King Koepka

Defends PGA title, earns 4th major at brutal Bethpage Black

Brooks Koepka poses with the Wanamaker Trophy after winning the US PGA Championship (AP Photo/Julio Cortez)
Brooks Koepka poses with the Wanamaker Trophy after winning the US PGA Championship (AP Photo/Julio Cortez)

FARMINGDALE, NY. Major championships are the barometer by which careers are judged and for Brooks Koepka the modus operandi is straightforward — he steps up big time when called upon.

Koepka added another dimension to his growing reputation in winning the 101st PGA Championship at Bethpage Black.

Consider the following:

*Koepka becomes only the second golfer to defend his PGA Championship title since the event went to stroke play in 1958. The first? Tiger Woods. Doing it twice in 1999-2000 and ’06-’07.

*He is just the 5th golfer to win the event wire-to-wire — the last coming in 1983 from Hal Sutton.

*He returns to the number one spot in the world rankings.

*Koepka has won four of the last eight majors played and was in the mix at this year’s Masters losing by just one stroke to Woods.

*He joins an elite club of Walter Hagen, Bobby Jones, Jack Nicklaus, Tiger Woods and Rory McIlroy in winning four majors before turning 30.

*Has won at least one major a year in the last three years. Since the Masters started in 1934 the only players to do so include: Woods, Phil Mickelson, Tom Watson, Jack Nicklaus, Arnold Palmer, Peter Thomson and Ralph Guldahl.

*Koepka by winning the last two PGAs is the first player in golf history to be a two-time defending champion in two major championships at the same time.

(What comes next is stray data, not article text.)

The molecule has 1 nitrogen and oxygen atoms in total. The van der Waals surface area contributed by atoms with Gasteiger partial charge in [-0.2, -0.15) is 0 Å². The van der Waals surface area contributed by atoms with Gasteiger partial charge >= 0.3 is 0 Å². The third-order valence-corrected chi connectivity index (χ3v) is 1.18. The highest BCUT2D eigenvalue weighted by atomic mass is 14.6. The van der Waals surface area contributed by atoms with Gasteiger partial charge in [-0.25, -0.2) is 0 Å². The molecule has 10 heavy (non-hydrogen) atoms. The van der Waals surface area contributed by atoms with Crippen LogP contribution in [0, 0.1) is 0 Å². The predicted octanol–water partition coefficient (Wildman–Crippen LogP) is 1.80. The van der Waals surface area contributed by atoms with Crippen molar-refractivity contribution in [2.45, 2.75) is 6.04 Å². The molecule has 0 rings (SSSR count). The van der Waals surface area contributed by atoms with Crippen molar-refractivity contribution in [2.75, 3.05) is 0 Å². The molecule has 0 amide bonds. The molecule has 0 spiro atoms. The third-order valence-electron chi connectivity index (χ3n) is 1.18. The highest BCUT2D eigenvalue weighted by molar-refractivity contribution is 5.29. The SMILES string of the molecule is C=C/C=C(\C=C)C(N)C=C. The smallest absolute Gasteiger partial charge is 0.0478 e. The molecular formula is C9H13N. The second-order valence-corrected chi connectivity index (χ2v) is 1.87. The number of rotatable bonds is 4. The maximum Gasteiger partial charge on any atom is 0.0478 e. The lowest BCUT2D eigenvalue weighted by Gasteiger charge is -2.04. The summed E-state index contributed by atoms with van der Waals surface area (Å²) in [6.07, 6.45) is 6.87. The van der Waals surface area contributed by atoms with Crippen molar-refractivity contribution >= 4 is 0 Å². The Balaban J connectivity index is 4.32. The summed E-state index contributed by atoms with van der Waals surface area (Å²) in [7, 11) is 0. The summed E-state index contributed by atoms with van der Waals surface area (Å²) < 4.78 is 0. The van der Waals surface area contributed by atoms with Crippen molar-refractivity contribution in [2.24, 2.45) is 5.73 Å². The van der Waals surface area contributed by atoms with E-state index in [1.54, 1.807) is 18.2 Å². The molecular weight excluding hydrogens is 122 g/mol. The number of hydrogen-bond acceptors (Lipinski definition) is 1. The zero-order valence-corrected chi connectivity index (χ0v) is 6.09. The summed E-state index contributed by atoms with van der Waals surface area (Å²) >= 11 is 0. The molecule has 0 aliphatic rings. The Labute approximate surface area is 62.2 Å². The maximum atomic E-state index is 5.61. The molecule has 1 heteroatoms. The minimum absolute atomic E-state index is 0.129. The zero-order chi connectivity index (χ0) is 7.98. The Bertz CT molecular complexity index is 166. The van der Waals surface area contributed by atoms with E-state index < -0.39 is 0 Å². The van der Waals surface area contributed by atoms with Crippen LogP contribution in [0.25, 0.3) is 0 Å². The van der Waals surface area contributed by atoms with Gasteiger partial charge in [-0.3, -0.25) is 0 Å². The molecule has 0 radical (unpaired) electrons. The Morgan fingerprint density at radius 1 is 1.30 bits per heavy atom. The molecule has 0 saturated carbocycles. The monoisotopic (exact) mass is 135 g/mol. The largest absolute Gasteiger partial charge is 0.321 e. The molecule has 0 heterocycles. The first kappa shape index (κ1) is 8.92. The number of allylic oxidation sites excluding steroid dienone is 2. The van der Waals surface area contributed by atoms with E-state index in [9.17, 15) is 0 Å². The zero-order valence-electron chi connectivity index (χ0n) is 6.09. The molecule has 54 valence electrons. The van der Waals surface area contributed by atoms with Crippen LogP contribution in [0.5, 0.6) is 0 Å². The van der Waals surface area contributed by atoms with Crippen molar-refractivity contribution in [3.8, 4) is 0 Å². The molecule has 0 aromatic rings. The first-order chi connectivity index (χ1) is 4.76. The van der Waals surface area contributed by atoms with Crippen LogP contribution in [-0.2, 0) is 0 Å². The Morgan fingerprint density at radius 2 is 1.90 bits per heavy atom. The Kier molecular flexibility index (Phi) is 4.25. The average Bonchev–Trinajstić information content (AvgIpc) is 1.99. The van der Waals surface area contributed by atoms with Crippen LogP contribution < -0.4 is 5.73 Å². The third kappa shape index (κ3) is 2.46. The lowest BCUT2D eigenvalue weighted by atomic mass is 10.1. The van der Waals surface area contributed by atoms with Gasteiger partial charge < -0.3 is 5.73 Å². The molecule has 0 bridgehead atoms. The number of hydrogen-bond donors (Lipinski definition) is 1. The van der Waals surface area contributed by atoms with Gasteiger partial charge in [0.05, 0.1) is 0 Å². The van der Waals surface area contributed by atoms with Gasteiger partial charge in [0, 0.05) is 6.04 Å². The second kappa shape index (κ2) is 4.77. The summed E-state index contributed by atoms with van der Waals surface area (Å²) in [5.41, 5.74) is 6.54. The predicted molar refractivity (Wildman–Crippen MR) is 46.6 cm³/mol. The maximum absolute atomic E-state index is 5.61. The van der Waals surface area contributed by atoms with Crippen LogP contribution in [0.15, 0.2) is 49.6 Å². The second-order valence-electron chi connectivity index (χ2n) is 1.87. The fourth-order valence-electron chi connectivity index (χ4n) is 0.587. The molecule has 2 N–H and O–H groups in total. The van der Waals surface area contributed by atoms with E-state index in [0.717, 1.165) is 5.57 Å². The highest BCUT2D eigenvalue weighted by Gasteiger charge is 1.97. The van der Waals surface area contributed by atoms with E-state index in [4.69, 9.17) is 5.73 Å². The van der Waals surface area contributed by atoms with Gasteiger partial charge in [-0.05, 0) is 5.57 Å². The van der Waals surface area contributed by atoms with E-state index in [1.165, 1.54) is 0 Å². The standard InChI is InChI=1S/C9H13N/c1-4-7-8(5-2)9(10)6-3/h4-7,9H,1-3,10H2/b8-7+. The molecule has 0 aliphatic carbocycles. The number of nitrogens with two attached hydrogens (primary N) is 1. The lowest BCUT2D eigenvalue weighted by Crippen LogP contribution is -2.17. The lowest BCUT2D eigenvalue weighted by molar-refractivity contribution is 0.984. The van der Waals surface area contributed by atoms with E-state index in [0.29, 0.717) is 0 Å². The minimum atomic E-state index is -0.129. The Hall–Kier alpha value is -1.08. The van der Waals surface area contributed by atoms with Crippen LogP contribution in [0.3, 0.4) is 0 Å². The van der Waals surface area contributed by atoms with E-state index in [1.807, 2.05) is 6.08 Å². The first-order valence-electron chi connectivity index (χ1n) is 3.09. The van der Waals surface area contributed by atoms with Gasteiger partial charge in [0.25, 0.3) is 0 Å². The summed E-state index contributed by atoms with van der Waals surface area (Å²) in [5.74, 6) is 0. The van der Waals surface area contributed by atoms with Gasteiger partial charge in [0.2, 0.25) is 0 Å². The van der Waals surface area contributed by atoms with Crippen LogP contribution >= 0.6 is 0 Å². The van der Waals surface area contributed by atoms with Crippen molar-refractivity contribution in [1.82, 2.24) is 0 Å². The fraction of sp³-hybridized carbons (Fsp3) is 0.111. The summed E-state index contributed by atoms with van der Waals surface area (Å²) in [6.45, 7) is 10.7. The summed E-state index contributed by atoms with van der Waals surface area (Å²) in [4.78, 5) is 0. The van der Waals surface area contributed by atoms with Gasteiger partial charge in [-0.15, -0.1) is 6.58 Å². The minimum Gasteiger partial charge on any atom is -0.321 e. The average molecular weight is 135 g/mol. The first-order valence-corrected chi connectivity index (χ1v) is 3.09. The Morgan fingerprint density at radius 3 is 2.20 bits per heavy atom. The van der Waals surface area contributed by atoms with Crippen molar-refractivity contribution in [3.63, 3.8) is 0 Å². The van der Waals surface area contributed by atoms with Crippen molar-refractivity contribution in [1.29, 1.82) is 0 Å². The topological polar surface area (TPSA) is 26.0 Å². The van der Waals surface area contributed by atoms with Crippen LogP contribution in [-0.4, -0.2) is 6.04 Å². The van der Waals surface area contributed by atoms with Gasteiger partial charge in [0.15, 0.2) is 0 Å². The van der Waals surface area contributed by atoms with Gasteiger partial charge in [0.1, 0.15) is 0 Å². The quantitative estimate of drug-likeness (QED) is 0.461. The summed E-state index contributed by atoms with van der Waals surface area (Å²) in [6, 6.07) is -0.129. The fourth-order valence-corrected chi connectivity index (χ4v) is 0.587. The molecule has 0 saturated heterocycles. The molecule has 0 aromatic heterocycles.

*He broke the course record at Bethpage Black with a first round 63 — tying the all-time low 18 in the PGA Championship. He is also the first person to have posted 63s in consecutive years in major championships having done so when winning the PGA at Bellerive last year.

*Koepka’s 36-hole total of 128 set the all-time mark for the first two rounds in a major championship — breaking the previous mark of 130.

*Incredibly, Koepka has won more majors than regular PGA Tour victories — a margin of four to two respectively.

Four holes to watch at Bethpage Black - US PGA Championship
15th hole, © Carly Grenfell (PGA of America)

The bottom line is that golf has just four major championships — and being ready at those times is what defines one’s place in the grand scheme of things. Consider Dustin Johnson. DJ had narrowed the lead to just one shot after birdieing the demanding par-4 15th.

But a misjudged approach shot at the 16th led to bogey and he compounded the error in making another bogey at the par-3 17th. When he needed to put just one more ounce of pressure on a teetering Koepka it was DJ failing to play the right music at crunch time. Johnson has 20 wins on the PGA Tour with just one major — the ’16 US Open. Given what Bethpage showed — whose record and what golfer would you take? The choice is obvious. DJ has an abundance of talent — but execution at the most critical of moments is the ultimate separator. 

Dustin Johnson reacts after sinking a putt on the third green during the final round of the PGA Championship golf tournament, Sunday, May 19, 2019, at Bethpage Black in Farmingdale, N.Y. (AP Photo/Julio Cortez)
Dustin Johnson reacts after sinking a putt during the final round of the PGA Championship (AP Photo/Julio Cortez)

Having the lead for an entire championship is no easy task. Making matters more trying was the blustery conditions players encountered throughout the final round. Koepka had seemed impervious to it all through 64 holes with a six shot lead. Four consecutive bogies beginning at the 11th hole changed the dynamics and it’s to the 29-year-old’s considerable credit he righted the ship with a resounding effort at the demanding par-4 15th and 16th holes — with the latter playing as the most difficult hole on the final round. In golf, turning matters around is no small task. Only the great ones do that.